More than half a dozen wildfires broke out across California in a 48-hour span late last week, an unsettling picture of what’s to come as temperatures warm and drought conditions worsen this summer.
On Thursday afternoon, a blaze erupted in Kern County and grew to nearly 700 acres. Another in Tahoe National Forest forced the closure of a nearby highway. A brush fire north of Vacaville prompted evacuation orders Saturday in Solano County.
As you probably know, California’s fire season traditionally peaks between July and October — and it’s only May. Yet weather officials are warning there could be even more dangerous fires before spring is over.
Today and tomorrow, gusty winds, low humidity and unseasonably hot temperatures are creating high fire risk across an inland swath of California between Redding and Sacramento. “Any fires that develop will likely spread rapidly,” said the National Weather Service office in Sacramento.
The transformation of California’s summer and autumn fire season into a year-round phenomenon is a story that’s probably become familiar. Typically, it took months of dry, warm weather after the state’s winter rains for vegetation to become parched enough to fuel massive fires. But increasingly warm temperatures and a shorter wet season are leaving the land primed for destructive fires earlier in the year.
In January, typically one of California’s wettest months, a wildfire swept through Big Sur — an event the National Weather Service called “surreal.”
This month, a blaze erupted in Laguna Niguel and destroyed 20 homes, another surprise given that humid and coastal conditions typically don’t allow fires to explode so quickly.
This is worrisome if the coming summer turns out to be warmer than average, as is expected. Similar conditions over the past few years have set the stage for some of the state’s most destructive fire seasons. Four out of the five largest fires in modern California history occurred in the past two years, according to CalFire.
Daniel Swain, a climate scientist at the University of California, Los Angeles, said that while California’s coastal areas might not see extreme temperatures this summer, inland regions, including the Central Valley foothills and Sierra Nevada, could experience record or near-record heat.
“That, of course, has major implications for wildfire risk, since peak summer burning conditions usually occur precisely in those regions expected to be most anomalously hot and dry,” Swain recently wrote.
What we’re eating
A salmon bowl that highlights the old saying: What grows together goes together.
Where we’re traveling
Today’s tip comes from Mike Harrigan, who recommends a trail that passes through San Jose, where he lives:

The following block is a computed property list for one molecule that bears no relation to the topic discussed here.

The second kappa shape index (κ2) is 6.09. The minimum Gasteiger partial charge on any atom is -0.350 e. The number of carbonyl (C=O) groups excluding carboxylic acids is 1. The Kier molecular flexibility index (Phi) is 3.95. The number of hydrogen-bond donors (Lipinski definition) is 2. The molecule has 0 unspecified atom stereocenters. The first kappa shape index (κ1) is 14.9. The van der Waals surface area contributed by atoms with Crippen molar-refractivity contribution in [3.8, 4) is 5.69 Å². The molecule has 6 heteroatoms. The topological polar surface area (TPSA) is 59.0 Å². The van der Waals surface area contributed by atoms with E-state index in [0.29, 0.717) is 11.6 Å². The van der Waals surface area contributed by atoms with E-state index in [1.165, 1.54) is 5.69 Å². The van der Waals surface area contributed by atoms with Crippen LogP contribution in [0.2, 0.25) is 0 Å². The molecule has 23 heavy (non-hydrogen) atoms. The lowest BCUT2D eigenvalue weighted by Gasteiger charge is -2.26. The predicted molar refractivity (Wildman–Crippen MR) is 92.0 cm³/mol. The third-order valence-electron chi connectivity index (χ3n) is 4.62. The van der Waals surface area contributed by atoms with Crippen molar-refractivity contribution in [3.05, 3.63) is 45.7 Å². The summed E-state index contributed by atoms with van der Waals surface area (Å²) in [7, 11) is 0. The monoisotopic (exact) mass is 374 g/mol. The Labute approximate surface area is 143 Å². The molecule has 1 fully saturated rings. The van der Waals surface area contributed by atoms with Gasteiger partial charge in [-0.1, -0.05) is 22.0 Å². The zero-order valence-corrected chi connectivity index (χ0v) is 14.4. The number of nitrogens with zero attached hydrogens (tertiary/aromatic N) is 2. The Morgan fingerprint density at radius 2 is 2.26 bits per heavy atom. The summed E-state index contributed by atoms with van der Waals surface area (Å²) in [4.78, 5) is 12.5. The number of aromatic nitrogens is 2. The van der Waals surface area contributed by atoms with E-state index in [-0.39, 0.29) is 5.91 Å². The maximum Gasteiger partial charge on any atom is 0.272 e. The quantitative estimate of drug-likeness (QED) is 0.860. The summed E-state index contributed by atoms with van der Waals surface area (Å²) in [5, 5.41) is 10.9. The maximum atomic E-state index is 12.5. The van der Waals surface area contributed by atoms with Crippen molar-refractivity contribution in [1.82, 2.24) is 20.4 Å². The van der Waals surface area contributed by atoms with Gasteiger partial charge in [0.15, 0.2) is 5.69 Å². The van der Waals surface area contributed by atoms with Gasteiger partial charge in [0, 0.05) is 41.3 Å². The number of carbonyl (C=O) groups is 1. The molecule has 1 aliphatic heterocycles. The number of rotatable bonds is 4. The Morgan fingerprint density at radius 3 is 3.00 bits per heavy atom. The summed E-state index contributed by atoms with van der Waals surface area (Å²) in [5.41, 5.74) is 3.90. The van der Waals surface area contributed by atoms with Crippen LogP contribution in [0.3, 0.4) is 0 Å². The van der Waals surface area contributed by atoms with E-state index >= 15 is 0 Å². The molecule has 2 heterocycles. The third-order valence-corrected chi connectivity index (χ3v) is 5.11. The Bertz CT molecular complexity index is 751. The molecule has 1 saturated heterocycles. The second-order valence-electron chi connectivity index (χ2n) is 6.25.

“For a quick and easy hike, jog, or bike outing, the Los Gatos Creek Trail offers residents of the South Bay a wide variety of scenery, a paved trail, and relatively flat terrain. The trail starts in South San Jose, goes through Campbell, past downtown Los Gatos and ends up near the Lexington Dam. For most of its distance it parallels Los Gatos Creek which is a drainage for Lexington Reservoir with water running year round.
There are multiple entry points, so you can take a long hike or a short hike (or bike ride or jog) with access to the Pruneyard Shopping Center, Vasona Park, downtown Campbell, downtown Los Gatos and many other points of interest. It’s dog friendly and there are lots of rest stops with benches and good views. It’s a very restful, restorative, respite from life right in the heart of Silicon Valley.”
Tell us about your favorite places to visit in California. Email your suggestions to CAtoday@nytimes.com. We’ll be sharing more in upcoming editions of the newsletter.
What do you want to know about California’s June primary election? Email us your questions at CAToday@nytimes.com.
And before you go, some good news
On Feb. 1, a baby giraffe was born at the San Diego Zoo Safari Park. The calf, named Msituni, was a healthy 100 pounds and 5 foot 10 inches tall, with one problem: Her front limbs bent the wrong way.
Safari park staff workers worried the newborn would die if they didn’t immediately correct the condition, which could prevent her from nursing and walking around the habitat. So they called in an orthotist to help fit Msituni for leg braces.
The clinician, Ara Mirzaian, had never had an animal patient before, he told The Associated Press. But the braces he helped design for Msituni eventually allowed her to learn to walk normally.
“It was the coolest thing to see an animal like that walk in a brace,” he said. “It feels good to know we saved a giraffe’s life.”